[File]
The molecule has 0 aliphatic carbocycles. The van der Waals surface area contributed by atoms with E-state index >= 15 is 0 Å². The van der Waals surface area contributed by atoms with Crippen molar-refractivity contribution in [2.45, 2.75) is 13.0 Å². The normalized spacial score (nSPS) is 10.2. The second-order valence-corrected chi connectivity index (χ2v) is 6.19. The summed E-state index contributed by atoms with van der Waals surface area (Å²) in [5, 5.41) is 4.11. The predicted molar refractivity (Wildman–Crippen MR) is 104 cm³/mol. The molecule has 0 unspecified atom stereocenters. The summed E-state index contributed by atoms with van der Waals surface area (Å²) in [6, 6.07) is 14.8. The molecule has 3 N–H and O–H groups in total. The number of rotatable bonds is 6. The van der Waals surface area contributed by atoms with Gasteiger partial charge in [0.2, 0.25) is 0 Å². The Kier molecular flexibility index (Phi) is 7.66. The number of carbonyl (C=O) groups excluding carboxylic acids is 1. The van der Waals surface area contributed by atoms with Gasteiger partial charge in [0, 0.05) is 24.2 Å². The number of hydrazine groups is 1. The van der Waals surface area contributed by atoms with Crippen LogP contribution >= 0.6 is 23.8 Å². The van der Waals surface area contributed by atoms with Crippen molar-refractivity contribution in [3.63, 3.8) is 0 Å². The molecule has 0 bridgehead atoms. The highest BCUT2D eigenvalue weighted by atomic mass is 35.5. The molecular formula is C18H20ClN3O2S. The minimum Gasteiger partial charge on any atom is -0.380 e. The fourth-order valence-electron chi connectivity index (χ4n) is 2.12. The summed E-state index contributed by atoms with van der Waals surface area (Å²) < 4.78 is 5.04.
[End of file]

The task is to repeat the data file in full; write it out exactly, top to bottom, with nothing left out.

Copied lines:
The molecule has 0 aliphatic carbocycles. The van der Waals surface area contributed by atoms with E-state index >= 15 is 0 Å². The van der Waals surface area contributed by atoms with Crippen molar-refractivity contribution in [2.45, 2.75) is 13.0 Å². The normalized spacial score (nSPS) is 10.2. The second-order valence-corrected chi connectivity index (χ2v) is 6.19. The summed E-state index contributed by atoms with van der Waals surface area (Å²) in [5, 5.41) is 4.11. The predicted molar refractivity (Wildman–Crippen MR) is 104 cm³/mol. The molecule has 0 unspecified atom stereocenters. The summed E-state index contributed by atoms with van der Waals surface area (Å²) in [6, 6.07) is 14.8. The molecule has 3 N–H and O–H groups in total. The number of rotatable bonds is 6. The van der Waals surface area contributed by atoms with Gasteiger partial charge in [0.2, 0.25) is 0 Å². The Kier molecular flexibility index (Phi) is 7.66. The number of carbonyl (C=O) groups excluding carboxylic acids is 1. The van der Waals surface area contributed by atoms with Gasteiger partial charge in [0, 0.05) is 24.2 Å². The number of hydrazine groups is 1. The van der Waals surface area contributed by atoms with Crippen LogP contribution >= 0.6 is 23.8 Å². The van der Waals surface area contributed by atoms with Crippen molar-refractivity contribution in [3.63, 3.8) is 0 Å². The molecule has 0 bridgehead atoms. The highest BCUT2D eigenvalue weighted by atomic mass is 35.5. The molecular formula is C18H20ClN3O2S. The minimum Gasteiger partial charge on any atom is -0.380 e. The fourth-order valence-electron chi connectivity index (χ4n) is 2.12. The summed E-state index contributed by atoms with van der Waals surface area (Å²) < 4.78 is 5.04.